VME Grp. Int’l, Ltd. Liab. Co. v. Grand Condo. Ass’n, 44 Fla. L. Weekly D2420 (Fla. 3d DCA September 25, 2019)

The Grand is a mixed-use condominium that has been the subject of a number of important appellate decisions involving Florida condominium law including United Grand Condo. Owners, Inc. v. Grand Condo. Ass’n, 929 So. 2d 24 (Fla. 3d DCA 2006),  Grand Condo. Ass’n v. Cohn, 970 So. 2d 365 (Fla. 3d DCA 2007), and Cohn v. Grand Condo. Ass’n, 62 So. 3d 1120 (Fla. 2011).

When an explosion in the short-tern rental market arising out of the popularity and accessibility of Airbnb presented numerous challenges relating to regulation and security, the Grand Condominium Association enacted parking garage regulations and occupancy limits based on the number of bedrooms in a unit.  Access to the condominium was further controlled by fingerprint or bracelet.

The plaintiffs complained that the measures adopted by the Association did not apply to the on-site hotel and sought an injunction to prevent the Association from applying those measures if not applied to all members and hotel guests.  At an evidentiary hearing, the Association presented evidence that its Board has adopted the measures in question to address serious public safety issues, including preventing the entry of unidentified individuals into the residential area of the condominium.  The Judge denied the motion for temporary injunction, allowing the Association’s regulations to remain in effect.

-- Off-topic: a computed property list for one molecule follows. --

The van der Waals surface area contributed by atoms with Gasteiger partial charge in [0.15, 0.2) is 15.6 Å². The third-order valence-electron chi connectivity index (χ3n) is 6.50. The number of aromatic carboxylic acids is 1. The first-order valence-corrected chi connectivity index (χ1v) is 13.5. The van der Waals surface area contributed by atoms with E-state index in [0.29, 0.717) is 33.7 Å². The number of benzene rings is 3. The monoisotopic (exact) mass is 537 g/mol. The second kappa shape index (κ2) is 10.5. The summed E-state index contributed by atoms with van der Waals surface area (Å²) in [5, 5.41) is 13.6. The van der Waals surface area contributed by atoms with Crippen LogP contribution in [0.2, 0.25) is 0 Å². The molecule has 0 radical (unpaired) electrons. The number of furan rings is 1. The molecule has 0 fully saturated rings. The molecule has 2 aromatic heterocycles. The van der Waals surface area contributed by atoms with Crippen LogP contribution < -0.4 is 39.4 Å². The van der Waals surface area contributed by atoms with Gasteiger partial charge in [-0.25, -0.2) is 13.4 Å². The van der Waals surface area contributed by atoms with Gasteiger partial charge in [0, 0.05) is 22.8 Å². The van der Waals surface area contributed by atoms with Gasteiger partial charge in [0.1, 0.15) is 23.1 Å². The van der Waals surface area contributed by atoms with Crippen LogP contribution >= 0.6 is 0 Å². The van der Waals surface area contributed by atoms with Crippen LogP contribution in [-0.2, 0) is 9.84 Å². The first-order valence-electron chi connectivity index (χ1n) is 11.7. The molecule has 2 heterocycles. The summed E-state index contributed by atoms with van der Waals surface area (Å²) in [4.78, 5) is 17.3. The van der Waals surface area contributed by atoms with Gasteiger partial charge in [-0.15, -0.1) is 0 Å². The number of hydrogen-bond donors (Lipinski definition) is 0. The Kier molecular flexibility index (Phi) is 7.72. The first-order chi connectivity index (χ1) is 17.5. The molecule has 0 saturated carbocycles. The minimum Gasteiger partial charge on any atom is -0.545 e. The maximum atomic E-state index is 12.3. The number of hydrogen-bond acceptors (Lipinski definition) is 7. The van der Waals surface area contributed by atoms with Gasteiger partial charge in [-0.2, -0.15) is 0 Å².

Tison v. Clairmont Condo. F Ass’n, No. 4D19-117, 2019 Fla. App. LEXIS 16769 (4th DCA Nov. 6, 2019)

Attorneys fees are frequently awarded to the prevailing party in litigation involving unit owners and their association. But what happens when a unit owner sells during the course of the litigation? That question was answered in a recent decision by Florida’s Fourth District Court of Appeal.

After an association filed a lawsuit against the two title owners of a unit to recover unpaid assessments, the unit owners denied the allegations and asserted their right to recover attorneys fees and costs. The two unit owners sold the unit to a third party.

Over a year passed without any activity in the case, and the Judge dismissed it for lack of prosecution. One of the former unit owner then filed a motion for prevailing party attorneys fess pursuant to the governing declaration of condominium and Florida Statute §718.106. The Judge denied the motion because the unit owner had sold his interest making him a former unit owner not entitled to recover his fees.

The decision was appealed and the Fourth District reversed the Judge finding that the relevant question was not whether he was a unit owner at the time he filed the fee motion but whether he was a unit owner when the cause of action for unpaid assessments accrued. Accordingly the unit owner will receive an award for his reasonable attorneys fees and costs incurred.